Yesterday I read 1.75 books. I also managed to do laundry and get dressed. Miracles do happen.
After being told by my Mom, Dad and brother (for weeks) about The Fault in Our Stars, I finally read it.
Oh. my. word. My brain is in hyperdrive. If you haven’t read this book, stop reading and go get it. (Don’t worry, no spoilers here.)
I feel like I’ve been introduced to an entirely new realm, the world of cancer. This is a world whose culture I have denied and ignored for some time. As loved ones in my life have succumbed to cancer’s dark embrace, I considered these occurrences flukes and kept my focus on life and health. The Fault in Our Stars, however, dares me to think differently. It dares me to enter into the tenuous and ambiguous world of those with cancer. It dares me to love and care and treat people with dignity, as whole people. It contrasts the mundane–fights with parents, video games and awkward make-outs—with the existential. It dares me to face the fact that I, along with every one I have ever known, will one day die.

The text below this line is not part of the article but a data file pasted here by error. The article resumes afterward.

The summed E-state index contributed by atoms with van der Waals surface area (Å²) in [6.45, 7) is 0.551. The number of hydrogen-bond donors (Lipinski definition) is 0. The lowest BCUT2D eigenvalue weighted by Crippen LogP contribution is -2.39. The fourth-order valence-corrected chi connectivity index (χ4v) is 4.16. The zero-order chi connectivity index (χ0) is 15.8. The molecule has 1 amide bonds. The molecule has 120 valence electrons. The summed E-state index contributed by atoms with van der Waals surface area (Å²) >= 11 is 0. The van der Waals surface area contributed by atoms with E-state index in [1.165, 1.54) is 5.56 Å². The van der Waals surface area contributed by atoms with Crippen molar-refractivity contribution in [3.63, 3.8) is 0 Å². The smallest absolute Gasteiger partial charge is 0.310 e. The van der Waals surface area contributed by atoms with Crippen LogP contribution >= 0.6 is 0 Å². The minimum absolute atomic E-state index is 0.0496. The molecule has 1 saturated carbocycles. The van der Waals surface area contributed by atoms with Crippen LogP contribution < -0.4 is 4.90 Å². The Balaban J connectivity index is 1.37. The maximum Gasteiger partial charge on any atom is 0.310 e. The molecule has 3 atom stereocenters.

It is beautifully–and honestly–written.
The story also stirs a primal sense of delight and joy. Of noticing flower petals (“confetti”) and of reveling in a first kiss. More than any romantic comedy, it stirred up the fleeting moments of joyful crisis that is young love. It reminded me of stolen kisses and emotion-loaded glances. At the same time, I heard the echoes of deep love, of being known and of knowing: fully, deeply. I heard the echoes of love that endures messes and inspires courage and embraces through pain.
Oh my. I will need several sink-fulls of dishes to wash as I process this book. And if I’m honest, I may need a moment to get over my crush.